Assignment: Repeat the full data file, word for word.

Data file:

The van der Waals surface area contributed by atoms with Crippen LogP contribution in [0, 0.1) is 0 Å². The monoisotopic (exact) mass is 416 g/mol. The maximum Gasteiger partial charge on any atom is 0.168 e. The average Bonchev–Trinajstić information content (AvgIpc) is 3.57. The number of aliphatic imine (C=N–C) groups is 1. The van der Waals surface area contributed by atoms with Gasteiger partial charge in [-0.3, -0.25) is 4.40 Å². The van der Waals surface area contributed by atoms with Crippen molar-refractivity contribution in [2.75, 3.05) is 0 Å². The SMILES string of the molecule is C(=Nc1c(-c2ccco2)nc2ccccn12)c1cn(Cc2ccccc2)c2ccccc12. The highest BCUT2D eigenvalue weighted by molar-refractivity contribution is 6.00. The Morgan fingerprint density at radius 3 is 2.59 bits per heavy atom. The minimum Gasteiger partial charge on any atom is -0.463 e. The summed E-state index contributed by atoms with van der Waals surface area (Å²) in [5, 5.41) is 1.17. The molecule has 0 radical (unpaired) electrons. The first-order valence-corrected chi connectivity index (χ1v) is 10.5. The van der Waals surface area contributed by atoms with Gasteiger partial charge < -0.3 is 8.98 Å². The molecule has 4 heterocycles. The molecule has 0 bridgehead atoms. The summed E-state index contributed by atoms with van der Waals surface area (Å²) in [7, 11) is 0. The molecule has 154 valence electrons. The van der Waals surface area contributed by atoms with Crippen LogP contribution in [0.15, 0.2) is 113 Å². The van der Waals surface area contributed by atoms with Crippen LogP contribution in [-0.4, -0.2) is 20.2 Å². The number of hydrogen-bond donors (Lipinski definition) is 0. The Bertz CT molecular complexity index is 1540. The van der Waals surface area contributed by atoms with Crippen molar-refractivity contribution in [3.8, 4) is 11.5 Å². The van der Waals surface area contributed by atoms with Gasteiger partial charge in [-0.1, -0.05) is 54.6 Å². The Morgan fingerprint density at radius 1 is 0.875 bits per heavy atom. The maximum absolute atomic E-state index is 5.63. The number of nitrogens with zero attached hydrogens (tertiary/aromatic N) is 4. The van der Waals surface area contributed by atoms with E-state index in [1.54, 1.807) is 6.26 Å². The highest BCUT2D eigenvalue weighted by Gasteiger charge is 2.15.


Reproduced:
The van der Waals surface area contributed by atoms with Crippen LogP contribution in [0, 0.1) is 0 Å². The monoisotopic (exact) mass is 416 g/mol. The maximum Gasteiger partial charge on any atom is 0.168 e. The average Bonchev–Trinajstić information content (AvgIpc) is 3.57. The number of aliphatic imine (C=N–C) groups is 1. The van der Waals surface area contributed by atoms with Gasteiger partial charge in [-0.3, -0.25) is 4.40 Å². The van der Waals surface area contributed by atoms with Crippen molar-refractivity contribution in [2.75, 3.05) is 0 Å². The SMILES string of the molecule is C(=Nc1c(-c2ccco2)nc2ccccn12)c1cn(Cc2ccccc2)c2ccccc12. The highest BCUT2D eigenvalue weighted by molar-refractivity contribution is 6.00. The Morgan fingerprint density at radius 3 is 2.59 bits per heavy atom. The minimum Gasteiger partial charge on any atom is -0.463 e. The summed E-state index contributed by atoms with van der Waals surface area (Å²) in [5, 5.41) is 1.17. The molecule has 0 radical (unpaired) electrons. The first-order valence-corrected chi connectivity index (χ1v) is 10.5. The van der Waals surface area contributed by atoms with Gasteiger partial charge < -0.3 is 8.98 Å². The molecule has 4 heterocycles. The molecule has 0 bridgehead atoms. The summed E-state index contributed by atoms with van der Waals surface area (Å²) in [7, 11) is 0. The molecule has 154 valence electrons. The van der Waals surface area contributed by atoms with Crippen LogP contribution in [0.15, 0.2) is 113 Å². The van der Waals surface area contributed by atoms with Crippen LogP contribution in [-0.4, -0.2) is 20.2 Å². The number of hydrogen-bond donors (Lipinski definition) is 0. The Bertz CT molecular complexity index is 1540. The van der Waals surface area contributed by atoms with Crippen molar-refractivity contribution in [3.8, 4) is 11.5 Å². The van der Waals surface area contributed by atoms with Gasteiger partial charge in [-0.1, -0.05) is 54.6 Å². The Morgan fingerprint density at radius 1 is 0.875 bits per heavy atom. The maximum absolute atomic E-state index is 5.63. The number of nitrogens with zero attached hydrogens (tertiary/aromatic N) is 4. The van der Waals surface area contributed by atoms with E-state index in [1.54, 1.807) is 6.26 Å². The highest BCUT2D eigenvalue weighted by Gasteiger charge is 2.15.